EU clears key hurdle for Euro 1.8 Trillion spending package
European Union negotiators reached a preliminary deal with the bloc’s lawmakers on a mechanism linking recovery funds to abiding by democratic standards, moving a step closer to a broader accord on the bloc’s 1.8 trillion-euro ($2 trillion) budget and stimulus package.
“We have witnessed months and even years of rule-of-law talks dragging on without conclusion between EU member states,” said European lawmaker Petri Sarvamaa, who was negotiating on behalf of the Parliameent. “This will not be the case anymore with the new budgetary clause.”
The EU is under pressure to finalize the emergency package so that it will be operational next year, as a new set of lockdowns across the continent paints a grim picture of Europe’s economic outlook and dims prospects for a quick rebound.
While leaders agreed on the broad outlines of the unprecedented package in July, they left key details to be fleshed out later, including the contentious link between EU funds and rule of law. EU officials are due to set out details of the compromise at a press conference at noon on Thursday.
“Introducing this conditionality is a major step and a clear signal that the EU stands ready to protect its citizens’ interest,” EU Budget Commissioner Johannes Hahn said.
The deal on the rule-of-law mechanism clears the first of two key hurdles in getting an overall deal and allowing the EU’s 750 billion-euro recovery fund to be up and running in January as planned. Still, lawmakers and EU governments remain at odds over increases to the bloc’s budget, with the Parliament asking for a bigger overall package.
While the agreement on the rule of law could give fresh impetus on the stalled talks over the spending package, it is still unclear whether it will get the support of all EU nations -- especially Hungary and Poland, the two members of the bloc that are currently the subject of formal rule-of-law probes.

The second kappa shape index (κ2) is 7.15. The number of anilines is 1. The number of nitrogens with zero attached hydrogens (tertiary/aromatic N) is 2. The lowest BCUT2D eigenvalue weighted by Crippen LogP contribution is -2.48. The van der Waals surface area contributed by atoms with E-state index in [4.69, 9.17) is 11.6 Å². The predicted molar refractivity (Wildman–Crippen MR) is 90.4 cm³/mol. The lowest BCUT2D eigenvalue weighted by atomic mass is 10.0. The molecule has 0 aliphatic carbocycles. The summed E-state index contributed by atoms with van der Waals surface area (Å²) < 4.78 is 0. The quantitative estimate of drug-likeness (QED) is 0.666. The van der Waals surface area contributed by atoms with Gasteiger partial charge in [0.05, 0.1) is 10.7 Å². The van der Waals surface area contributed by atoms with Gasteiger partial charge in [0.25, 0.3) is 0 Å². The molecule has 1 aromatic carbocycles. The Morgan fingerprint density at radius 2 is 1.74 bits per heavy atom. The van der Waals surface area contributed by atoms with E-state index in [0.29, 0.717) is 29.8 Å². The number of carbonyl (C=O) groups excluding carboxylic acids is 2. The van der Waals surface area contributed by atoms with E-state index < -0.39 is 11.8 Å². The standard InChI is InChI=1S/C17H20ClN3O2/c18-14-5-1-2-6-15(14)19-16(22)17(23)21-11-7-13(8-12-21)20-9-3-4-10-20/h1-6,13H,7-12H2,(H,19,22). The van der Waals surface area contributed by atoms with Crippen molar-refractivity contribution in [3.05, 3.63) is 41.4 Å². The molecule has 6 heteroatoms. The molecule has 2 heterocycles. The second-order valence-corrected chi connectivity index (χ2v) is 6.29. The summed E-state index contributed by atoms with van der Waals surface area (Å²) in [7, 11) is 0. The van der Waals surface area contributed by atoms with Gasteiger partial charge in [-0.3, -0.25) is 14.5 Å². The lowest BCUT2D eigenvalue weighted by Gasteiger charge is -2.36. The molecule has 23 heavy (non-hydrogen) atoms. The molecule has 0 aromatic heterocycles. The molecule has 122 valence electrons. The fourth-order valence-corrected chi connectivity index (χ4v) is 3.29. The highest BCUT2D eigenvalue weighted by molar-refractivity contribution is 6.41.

At stake is whether the EU can swiftly deliver hundreds of billions in much-needed funds to combat the steepest recession on record, while making sure the money isn’t misappropriated by countries where democratic checks and balances are weak.
If a deal is delayed or blocked, that could derail the bloc’s plans to issue debt on the markets to give out to EU nations as grants and loans in order to help their economic recovery.
The EU requires only a qualified majority of nations to impose the rule-of-law conditions on the funds, but the European Commission requires the unanimous approval of all member states (and a majority of EU lawmakers) to borrow from the markets. That means that in practice Hungary or Poland could veto the plan if they don’t like the rule-of-law language.
Salman Rushdie, the acclaimed author who was hospitalized on Friday with serious injuries after being repeatedly stabbed at a public appearance in New York state, is off a ventilator and his condition is improving, his agent and a son said on Sunday. One of Rushdie's sons said his father remained in critical condition but was able to say a few words after getting off the ventilator.
The de facto US embassy in Taipei said the delegation is being led by Senator Ed Markey, who is being accompanied by four other lawmakers on what it described as part of a larger visit to the Indo-Pacific region.
The EU on Sunday said it was "particularly concerned" about worsening conditions for women and girls in Afghanistan after the country's ruling Taliban violently broke up a women's rally. Taliban fighters on Saturday fired in the air and beat up protesters taking part in a women's "bread, work and freedom" march in Kabul. It also stressed that "Afghanistan must also not pose a security threat to any country" per UN Security Council resolutions.
A fire that broke out Sunday in a Coptic Christian church in Egypt's capital Cairo killed 41 people, church officials said. President Abdel Fattah al-Sisi declared on his Facebook page that "I have mobilised all state services to ensure that all measures are taken". Copts are the largest Christian community in the Middle East, making up at least 10 million of Egypt's 103 million people. Egypt has suffered several deadly fires in recent years.
An explosion at a retail market in the Armenian capital Yerevan on Sunday sparked a fire, killing one person and injuring 20, the emergency situations ministry said. Photos and videos posted on social media showed a thick column of black smoke over the market and successive detonations could be heard. The ministry said there were 10 firefighting trucks on the spot and another 10 were on their way.